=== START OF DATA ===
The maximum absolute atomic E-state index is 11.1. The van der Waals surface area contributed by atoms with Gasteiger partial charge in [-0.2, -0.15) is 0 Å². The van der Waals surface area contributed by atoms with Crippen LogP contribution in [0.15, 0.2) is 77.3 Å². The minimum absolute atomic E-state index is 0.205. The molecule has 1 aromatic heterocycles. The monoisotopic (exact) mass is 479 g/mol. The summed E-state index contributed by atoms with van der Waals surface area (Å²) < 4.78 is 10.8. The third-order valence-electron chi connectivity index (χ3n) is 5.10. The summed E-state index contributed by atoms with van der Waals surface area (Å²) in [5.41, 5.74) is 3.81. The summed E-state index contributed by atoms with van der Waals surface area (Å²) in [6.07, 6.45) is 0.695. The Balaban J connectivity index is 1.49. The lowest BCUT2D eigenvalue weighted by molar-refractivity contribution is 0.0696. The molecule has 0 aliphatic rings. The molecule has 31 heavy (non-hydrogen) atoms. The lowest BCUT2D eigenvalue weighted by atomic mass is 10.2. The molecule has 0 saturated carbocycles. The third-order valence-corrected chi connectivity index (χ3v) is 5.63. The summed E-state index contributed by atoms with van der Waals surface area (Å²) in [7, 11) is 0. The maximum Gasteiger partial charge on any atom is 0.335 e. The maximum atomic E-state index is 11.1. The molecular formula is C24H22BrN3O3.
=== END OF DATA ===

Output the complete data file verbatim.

The maximum absolute atomic E-state index is 11.1. The van der Waals surface area contributed by atoms with Gasteiger partial charge in [-0.2, -0.15) is 0 Å². The van der Waals surface area contributed by atoms with Crippen LogP contribution in [0.15, 0.2) is 77.3 Å². The minimum absolute atomic E-state index is 0.205. The molecule has 1 aromatic heterocycles. The monoisotopic (exact) mass is 479 g/mol. The summed E-state index contributed by atoms with van der Waals surface area (Å²) < 4.78 is 10.8. The third-order valence-electron chi connectivity index (χ3n) is 5.10. The summed E-state index contributed by atoms with van der Waals surface area (Å²) in [5.41, 5.74) is 3.81. The summed E-state index contributed by atoms with van der Waals surface area (Å²) in [6.07, 6.45) is 0.695. The Balaban J connectivity index is 1.49. The lowest BCUT2D eigenvalue weighted by molar-refractivity contribution is 0.0696. The molecule has 0 aliphatic rings. The molecule has 31 heavy (non-hydrogen) atoms. The lowest BCUT2D eigenvalue weighted by atomic mass is 10.2. The molecule has 0 saturated carbocycles. The third-order valence-corrected chi connectivity index (χ3v) is 5.63. The summed E-state index contributed by atoms with van der Waals surface area (Å²) in [7, 11) is 0. The maximum Gasteiger partial charge on any atom is 0.335 e. The maximum atomic E-state index is 11.1. The molecular formula is C24H22BrN3O3.